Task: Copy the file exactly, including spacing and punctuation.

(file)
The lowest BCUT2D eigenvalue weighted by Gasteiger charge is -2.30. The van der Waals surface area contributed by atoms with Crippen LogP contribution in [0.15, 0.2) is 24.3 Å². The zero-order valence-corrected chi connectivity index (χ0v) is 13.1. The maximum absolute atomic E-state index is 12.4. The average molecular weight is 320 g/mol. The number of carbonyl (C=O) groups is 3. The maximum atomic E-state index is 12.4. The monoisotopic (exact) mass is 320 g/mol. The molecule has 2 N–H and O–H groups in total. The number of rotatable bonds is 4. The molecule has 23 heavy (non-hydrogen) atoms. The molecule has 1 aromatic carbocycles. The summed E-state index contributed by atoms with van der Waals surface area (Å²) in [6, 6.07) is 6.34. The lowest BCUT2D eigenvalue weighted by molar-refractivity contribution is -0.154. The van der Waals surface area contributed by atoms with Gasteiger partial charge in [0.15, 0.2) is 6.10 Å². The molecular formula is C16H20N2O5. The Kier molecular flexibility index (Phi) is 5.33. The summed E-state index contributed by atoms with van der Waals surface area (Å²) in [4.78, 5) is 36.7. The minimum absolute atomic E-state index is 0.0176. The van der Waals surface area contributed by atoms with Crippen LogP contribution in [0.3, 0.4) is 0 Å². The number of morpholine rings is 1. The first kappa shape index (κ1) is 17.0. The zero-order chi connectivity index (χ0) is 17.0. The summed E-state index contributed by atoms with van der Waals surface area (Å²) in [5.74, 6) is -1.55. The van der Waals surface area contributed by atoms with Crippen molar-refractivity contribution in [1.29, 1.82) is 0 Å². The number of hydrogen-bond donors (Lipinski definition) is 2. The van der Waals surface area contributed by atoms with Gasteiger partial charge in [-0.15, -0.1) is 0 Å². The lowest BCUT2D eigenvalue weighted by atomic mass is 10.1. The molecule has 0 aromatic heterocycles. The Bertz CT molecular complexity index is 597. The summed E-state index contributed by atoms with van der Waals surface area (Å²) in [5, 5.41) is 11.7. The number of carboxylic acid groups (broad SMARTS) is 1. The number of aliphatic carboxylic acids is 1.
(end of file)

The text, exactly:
The lowest BCUT2D eigenvalue weighted by Gasteiger charge is -2.30. The van der Waals surface area contributed by atoms with Crippen LogP contribution in [0.15, 0.2) is 24.3 Å². The zero-order valence-corrected chi connectivity index (χ0v) is 13.1. The maximum absolute atomic E-state index is 12.4. The average molecular weight is 320 g/mol. The number of carbonyl (C=O) groups is 3. The maximum atomic E-state index is 12.4. The monoisotopic (exact) mass is 320 g/mol. The molecule has 2 N–H and O–H groups in total. The number of rotatable bonds is 4. The molecule has 23 heavy (non-hydrogen) atoms. The molecule has 1 aromatic carbocycles. The summed E-state index contributed by atoms with van der Waals surface area (Å²) in [6, 6.07) is 6.34. The lowest BCUT2D eigenvalue weighted by molar-refractivity contribution is -0.154. The van der Waals surface area contributed by atoms with Gasteiger partial charge in [0.15, 0.2) is 6.10 Å². The molecular formula is C16H20N2O5. The Kier molecular flexibility index (Phi) is 5.33. The summed E-state index contributed by atoms with van der Waals surface area (Å²) in [4.78, 5) is 36.7. The minimum absolute atomic E-state index is 0.0176. The van der Waals surface area contributed by atoms with Crippen LogP contribution in [0.3, 0.4) is 0 Å². The number of morpholine rings is 1. The first kappa shape index (κ1) is 17.0. The zero-order chi connectivity index (χ0) is 17.0. The summed E-state index contributed by atoms with van der Waals surface area (Å²) in [5.74, 6) is -1.55. The van der Waals surface area contributed by atoms with Crippen molar-refractivity contribution in [1.29, 1.82) is 0 Å². The number of hydrogen-bond donors (Lipinski definition) is 2. The van der Waals surface area contributed by atoms with Gasteiger partial charge in [-0.15, -0.1) is 0 Å². The lowest BCUT2D eigenvalue weighted by atomic mass is 10.1. The molecule has 0 aromatic heterocycles. The Bertz CT molecular complexity index is 597. The summed E-state index contributed by atoms with van der Waals surface area (Å²) in [5, 5.41) is 11.7. The number of carboxylic acid groups (broad SMARTS) is 1. The number of aliphatic carboxylic acids is 1.